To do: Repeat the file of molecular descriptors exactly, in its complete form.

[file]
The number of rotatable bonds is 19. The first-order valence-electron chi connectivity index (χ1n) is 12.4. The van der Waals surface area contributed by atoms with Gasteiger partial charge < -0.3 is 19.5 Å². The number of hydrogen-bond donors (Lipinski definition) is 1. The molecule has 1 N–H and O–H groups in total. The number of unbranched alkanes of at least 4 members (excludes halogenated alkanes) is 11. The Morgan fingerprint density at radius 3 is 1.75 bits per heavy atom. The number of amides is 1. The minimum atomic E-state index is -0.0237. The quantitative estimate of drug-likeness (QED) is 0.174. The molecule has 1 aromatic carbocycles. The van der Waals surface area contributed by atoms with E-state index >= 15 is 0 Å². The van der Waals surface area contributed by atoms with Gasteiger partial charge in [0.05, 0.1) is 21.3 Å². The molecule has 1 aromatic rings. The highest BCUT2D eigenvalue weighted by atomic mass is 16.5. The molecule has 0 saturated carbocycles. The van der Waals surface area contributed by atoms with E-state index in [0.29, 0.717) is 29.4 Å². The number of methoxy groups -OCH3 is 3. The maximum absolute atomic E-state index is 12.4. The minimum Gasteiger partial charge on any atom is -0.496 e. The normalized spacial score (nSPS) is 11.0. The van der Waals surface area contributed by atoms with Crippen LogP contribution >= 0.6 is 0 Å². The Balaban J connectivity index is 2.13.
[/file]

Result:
The number of rotatable bonds is 19. The first-order valence-electron chi connectivity index (χ1n) is 12.4. The van der Waals surface area contributed by atoms with Gasteiger partial charge < -0.3 is 19.5 Å². The number of hydrogen-bond donors (Lipinski definition) is 1. The molecule has 1 N–H and O–H groups in total. The number of unbranched alkanes of at least 4 members (excludes halogenated alkanes) is 11. The Morgan fingerprint density at radius 3 is 1.75 bits per heavy atom. The number of amides is 1. The minimum atomic E-state index is -0.0237. The quantitative estimate of drug-likeness (QED) is 0.174. The molecule has 1 aromatic carbocycles. The van der Waals surface area contributed by atoms with E-state index >= 15 is 0 Å². The van der Waals surface area contributed by atoms with Gasteiger partial charge in [0.05, 0.1) is 21.3 Å². The molecule has 1 aromatic rings. The highest BCUT2D eigenvalue weighted by atomic mass is 16.5. The molecule has 0 saturated carbocycles. The van der Waals surface area contributed by atoms with E-state index in [0.29, 0.717) is 29.4 Å². The number of methoxy groups -OCH3 is 3. The maximum absolute atomic E-state index is 12.4. The minimum Gasteiger partial charge on any atom is -0.496 e. The normalized spacial score (nSPS) is 11.0. The van der Waals surface area contributed by atoms with Crippen LogP contribution >= 0.6 is 0 Å². The Balaban J connectivity index is 2.13.